Rocky Mountain Dance presents annual recital
May 4, 2011
Steamboat Springs — At age 3 or 4, they shuffle across the stage like ducklings in pink tights and ballet slippers, as dreams of ballerina stardom come to fruition under the lights at their first dance recital.
In elementary school, they begin to come into their own, developing goals and dreams, which, as high schoolers, they begin to put into action.
Such is the journey that Rocky Mountain Dance owner Karin Comeau witnesses as she watches her dancers grow up before her eyes.
"I want to keep them dancing for the rest of their lives," Comeau said as she hugged a teenage student who now helps teach a younger dance class. "It's just such a joy."
Rocky Mountain Dance's annual recital is this weekend, featuring 150 local youths ages 3 to 18.
The shows are at 6:30 p.m. Friday and Saturday at the Steamboat Springs High School auditorium. Tickets are $12 for adults and $6 for children and are available at the door.
The first half of the show features the area's tiniest dancers in a segment called "The Toy Maker's Daughter." The second half is a glitter extravaganza with dancers age 7 and older, called "Can't Stop Dancing."
At dress rehearsal for the second act Tuesday evening, 12-year-old Mariah Walker announced that her dance, set to "I Like to Move It," had the best costumes.
She said she loves hanging out with her friends at dance class and letting her emotions out on the stage.
"You can show off what you've got," Mariah said about her love of dance.
"You really have to know how to count," added 9-year-old Mariam Worster.
Mariam said the audience can expect to see some jazz and hip-hop dancing and a little bit of ballet in their five-person dance, a high-energy number complete with bright, glittery dresses.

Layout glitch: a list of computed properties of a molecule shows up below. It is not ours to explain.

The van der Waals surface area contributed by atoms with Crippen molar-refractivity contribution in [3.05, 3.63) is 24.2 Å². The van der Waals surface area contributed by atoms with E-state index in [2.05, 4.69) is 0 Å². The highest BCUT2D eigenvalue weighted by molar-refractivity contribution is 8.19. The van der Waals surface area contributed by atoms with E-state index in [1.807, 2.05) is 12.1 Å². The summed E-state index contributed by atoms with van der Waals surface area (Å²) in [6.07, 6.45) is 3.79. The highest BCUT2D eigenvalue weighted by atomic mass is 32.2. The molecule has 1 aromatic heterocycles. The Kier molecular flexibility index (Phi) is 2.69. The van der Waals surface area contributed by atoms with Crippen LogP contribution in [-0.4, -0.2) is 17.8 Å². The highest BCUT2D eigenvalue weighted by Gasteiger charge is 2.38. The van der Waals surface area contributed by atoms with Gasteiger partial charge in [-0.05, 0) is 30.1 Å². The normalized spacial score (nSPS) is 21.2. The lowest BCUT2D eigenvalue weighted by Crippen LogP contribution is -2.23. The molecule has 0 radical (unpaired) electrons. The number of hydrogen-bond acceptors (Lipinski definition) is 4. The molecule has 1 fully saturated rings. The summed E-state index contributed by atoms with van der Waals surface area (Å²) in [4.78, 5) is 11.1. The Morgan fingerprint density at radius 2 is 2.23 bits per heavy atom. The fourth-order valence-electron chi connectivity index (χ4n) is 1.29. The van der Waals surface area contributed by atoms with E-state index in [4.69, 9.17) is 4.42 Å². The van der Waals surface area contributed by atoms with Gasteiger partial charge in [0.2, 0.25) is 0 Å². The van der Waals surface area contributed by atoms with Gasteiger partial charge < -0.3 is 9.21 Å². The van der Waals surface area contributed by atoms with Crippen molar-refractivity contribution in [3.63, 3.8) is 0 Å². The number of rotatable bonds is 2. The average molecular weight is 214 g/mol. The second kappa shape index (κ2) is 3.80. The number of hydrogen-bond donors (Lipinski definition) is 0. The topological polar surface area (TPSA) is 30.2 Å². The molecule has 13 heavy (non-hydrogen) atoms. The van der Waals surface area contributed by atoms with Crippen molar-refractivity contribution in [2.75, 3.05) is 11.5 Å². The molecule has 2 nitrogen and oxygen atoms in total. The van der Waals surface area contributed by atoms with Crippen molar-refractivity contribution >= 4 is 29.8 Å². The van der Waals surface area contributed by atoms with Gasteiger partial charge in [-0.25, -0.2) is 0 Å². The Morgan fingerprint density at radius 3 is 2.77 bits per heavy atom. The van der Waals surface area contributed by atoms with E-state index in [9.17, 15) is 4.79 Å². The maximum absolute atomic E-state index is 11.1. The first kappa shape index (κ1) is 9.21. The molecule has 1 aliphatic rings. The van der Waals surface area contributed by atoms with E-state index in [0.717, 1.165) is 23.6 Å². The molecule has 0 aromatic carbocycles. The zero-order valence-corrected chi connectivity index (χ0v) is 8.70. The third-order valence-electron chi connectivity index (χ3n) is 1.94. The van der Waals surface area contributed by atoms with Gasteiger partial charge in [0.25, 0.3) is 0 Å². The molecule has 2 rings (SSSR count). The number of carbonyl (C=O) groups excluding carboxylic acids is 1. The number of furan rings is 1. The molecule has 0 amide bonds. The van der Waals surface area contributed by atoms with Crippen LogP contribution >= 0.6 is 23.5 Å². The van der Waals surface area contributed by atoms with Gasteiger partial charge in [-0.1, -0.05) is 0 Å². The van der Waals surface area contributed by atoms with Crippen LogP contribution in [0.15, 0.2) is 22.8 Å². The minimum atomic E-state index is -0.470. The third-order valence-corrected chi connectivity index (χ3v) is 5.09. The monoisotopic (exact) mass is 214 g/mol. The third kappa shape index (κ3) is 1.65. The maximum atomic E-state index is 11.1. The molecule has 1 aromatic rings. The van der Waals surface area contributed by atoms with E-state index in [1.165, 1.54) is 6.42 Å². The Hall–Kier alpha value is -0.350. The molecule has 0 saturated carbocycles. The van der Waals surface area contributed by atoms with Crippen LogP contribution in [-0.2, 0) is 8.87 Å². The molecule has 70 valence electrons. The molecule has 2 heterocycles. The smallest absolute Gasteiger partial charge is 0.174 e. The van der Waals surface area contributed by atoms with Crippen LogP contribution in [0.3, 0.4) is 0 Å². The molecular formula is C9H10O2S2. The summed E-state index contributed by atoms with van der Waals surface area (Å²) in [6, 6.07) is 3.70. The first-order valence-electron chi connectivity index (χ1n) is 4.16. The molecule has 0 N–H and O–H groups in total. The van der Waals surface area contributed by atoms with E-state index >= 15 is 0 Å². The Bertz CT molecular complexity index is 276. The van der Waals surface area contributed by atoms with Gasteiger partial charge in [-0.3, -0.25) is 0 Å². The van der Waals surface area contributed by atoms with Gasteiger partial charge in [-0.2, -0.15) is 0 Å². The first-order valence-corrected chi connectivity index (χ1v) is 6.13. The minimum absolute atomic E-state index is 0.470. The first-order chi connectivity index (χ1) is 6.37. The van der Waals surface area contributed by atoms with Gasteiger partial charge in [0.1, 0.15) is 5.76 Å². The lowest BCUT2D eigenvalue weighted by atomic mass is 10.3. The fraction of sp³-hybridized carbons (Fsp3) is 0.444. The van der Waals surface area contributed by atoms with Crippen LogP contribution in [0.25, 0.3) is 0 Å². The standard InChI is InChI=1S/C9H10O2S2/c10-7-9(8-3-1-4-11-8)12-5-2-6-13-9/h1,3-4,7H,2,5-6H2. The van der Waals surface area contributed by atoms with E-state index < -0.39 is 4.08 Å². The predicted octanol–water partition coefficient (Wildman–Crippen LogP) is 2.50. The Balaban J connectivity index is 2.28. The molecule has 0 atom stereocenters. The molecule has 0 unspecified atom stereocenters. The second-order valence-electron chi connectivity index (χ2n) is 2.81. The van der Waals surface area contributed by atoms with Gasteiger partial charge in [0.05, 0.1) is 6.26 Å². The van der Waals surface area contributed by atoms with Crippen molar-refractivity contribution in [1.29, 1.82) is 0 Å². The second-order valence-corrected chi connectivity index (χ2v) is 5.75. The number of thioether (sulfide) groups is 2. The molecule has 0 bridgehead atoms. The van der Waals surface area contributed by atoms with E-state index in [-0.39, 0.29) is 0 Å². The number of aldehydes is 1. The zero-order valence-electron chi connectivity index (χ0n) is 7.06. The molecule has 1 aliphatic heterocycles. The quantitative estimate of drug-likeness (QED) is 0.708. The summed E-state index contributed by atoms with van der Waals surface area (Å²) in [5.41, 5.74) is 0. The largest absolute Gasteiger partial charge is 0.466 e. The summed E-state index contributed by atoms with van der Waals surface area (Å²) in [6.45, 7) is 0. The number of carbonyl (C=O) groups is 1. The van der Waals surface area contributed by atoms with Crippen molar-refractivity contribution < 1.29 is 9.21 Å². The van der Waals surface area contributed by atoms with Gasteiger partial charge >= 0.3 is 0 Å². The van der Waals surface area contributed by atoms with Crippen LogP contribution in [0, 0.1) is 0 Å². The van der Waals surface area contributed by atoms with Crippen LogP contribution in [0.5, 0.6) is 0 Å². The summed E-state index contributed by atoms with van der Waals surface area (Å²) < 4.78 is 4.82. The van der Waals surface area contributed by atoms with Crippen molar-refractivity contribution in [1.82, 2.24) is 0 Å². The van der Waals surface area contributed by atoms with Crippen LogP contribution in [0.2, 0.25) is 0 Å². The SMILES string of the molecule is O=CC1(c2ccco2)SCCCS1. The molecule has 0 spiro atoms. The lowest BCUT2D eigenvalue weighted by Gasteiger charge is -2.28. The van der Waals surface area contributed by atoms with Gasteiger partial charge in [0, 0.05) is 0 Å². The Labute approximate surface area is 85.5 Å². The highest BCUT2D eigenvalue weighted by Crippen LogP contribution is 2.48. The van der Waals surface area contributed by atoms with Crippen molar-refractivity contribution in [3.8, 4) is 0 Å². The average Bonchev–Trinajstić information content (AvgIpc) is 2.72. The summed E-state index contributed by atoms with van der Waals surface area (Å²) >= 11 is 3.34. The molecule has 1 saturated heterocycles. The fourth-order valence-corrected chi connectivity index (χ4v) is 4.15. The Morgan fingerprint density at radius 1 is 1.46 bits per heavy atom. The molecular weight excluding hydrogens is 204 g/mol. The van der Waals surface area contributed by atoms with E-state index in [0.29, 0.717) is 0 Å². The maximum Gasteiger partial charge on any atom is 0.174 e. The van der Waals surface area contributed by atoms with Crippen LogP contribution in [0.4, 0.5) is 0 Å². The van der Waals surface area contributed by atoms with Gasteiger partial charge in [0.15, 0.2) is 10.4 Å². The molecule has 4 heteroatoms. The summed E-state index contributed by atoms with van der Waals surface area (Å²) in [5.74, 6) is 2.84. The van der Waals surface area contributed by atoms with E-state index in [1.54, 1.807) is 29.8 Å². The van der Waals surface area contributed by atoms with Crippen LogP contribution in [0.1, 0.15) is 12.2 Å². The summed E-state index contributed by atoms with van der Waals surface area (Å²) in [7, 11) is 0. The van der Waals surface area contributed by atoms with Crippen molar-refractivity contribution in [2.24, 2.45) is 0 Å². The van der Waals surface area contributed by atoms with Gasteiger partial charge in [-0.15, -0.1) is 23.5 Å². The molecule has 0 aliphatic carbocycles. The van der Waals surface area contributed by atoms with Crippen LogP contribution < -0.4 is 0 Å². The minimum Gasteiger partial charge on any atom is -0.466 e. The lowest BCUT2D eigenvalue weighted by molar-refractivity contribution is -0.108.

"And we hope they see some smiles, too," Mariah added.
Abigail Wiedel, 13, who dances in a piece that combines a song from "The Lion King" and a Miley Cyrus track, started ballet dancing when she was 3.
Now in a hip-hop class, Abigail said she wants to be a choreographer when she gets older.
"I just thought it was really fun," she said about hip-hop. "The music just connects with you and you just go along with it.
"You get to let a lot of things out. It's very artistic and creative, and it's fun just hanging out with your friends."
Both Abigail and fellow dancer Julia Gibbs, 11, said they want to keep dancing through high school with the Dance Showcase, an annual concert directed, produced and choreographed by high school students.
Although this weekend's concert is something her students work toward for six months, it's also a moment Comeau cherishes: She just wants all of her students to have their ballerina moment.
"It's a sparkly evening for them," she said.
To reach Nicole Inglis, call 970-871-4204 or email ninglis@SteamboatToday.com